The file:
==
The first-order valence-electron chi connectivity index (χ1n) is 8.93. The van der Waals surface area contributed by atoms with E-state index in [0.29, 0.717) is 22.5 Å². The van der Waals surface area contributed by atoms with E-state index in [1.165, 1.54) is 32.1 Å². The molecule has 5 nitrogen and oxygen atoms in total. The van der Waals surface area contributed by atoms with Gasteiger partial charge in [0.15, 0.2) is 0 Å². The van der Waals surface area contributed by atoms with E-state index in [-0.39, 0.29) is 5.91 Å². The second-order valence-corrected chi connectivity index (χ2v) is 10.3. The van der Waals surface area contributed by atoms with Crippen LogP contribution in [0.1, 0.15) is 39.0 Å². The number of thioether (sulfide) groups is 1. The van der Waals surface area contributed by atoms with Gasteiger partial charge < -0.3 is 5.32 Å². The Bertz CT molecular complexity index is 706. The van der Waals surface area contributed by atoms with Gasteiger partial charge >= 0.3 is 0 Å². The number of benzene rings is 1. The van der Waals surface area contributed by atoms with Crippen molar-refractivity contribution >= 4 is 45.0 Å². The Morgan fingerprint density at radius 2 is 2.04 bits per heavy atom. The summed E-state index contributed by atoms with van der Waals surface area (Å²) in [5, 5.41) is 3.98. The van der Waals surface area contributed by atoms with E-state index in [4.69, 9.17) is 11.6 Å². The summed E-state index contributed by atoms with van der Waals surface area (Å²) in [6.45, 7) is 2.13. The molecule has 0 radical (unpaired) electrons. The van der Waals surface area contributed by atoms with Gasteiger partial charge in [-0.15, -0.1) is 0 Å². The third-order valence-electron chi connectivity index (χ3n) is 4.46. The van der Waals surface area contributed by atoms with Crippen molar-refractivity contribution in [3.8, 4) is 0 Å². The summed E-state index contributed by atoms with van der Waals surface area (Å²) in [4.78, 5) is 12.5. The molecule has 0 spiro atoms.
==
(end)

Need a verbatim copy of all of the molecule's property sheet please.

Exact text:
The first-order valence-electron chi connectivity index (χ1n) is 8.93. The van der Waals surface area contributed by atoms with E-state index in [0.29, 0.717) is 22.5 Å². The van der Waals surface area contributed by atoms with E-state index in [1.165, 1.54) is 32.1 Å². The molecule has 5 nitrogen and oxygen atoms in total. The van der Waals surface area contributed by atoms with Gasteiger partial charge in [0.15, 0.2) is 0 Å². The van der Waals surface area contributed by atoms with E-state index in [-0.39, 0.29) is 5.91 Å². The second-order valence-corrected chi connectivity index (χ2v) is 10.3. The van der Waals surface area contributed by atoms with Crippen LogP contribution in [0.1, 0.15) is 39.0 Å². The number of thioether (sulfide) groups is 1. The van der Waals surface area contributed by atoms with Gasteiger partial charge < -0.3 is 5.32 Å². The Bertz CT molecular complexity index is 706. The van der Waals surface area contributed by atoms with Gasteiger partial charge >= 0.3 is 0 Å². The number of benzene rings is 1. The van der Waals surface area contributed by atoms with Crippen molar-refractivity contribution >= 4 is 45.0 Å². The Morgan fingerprint density at radius 2 is 2.04 bits per heavy atom. The summed E-state index contributed by atoms with van der Waals surface area (Å²) in [5, 5.41) is 3.98. The van der Waals surface area contributed by atoms with E-state index in [4.69, 9.17) is 11.6 Å². The summed E-state index contributed by atoms with van der Waals surface area (Å²) in [6.45, 7) is 2.13. The molecule has 0 radical (unpaired) electrons. The van der Waals surface area contributed by atoms with Gasteiger partial charge in [-0.15, -0.1) is 0 Å². The third-order valence-electron chi connectivity index (χ3n) is 4.46. The van der Waals surface area contributed by atoms with Crippen molar-refractivity contribution in [3.8, 4) is 0 Å². The summed E-state index contributed by atoms with van der Waals surface area (Å²) in [4.78, 5) is 12.5. The molecule has 0 spiro atoms.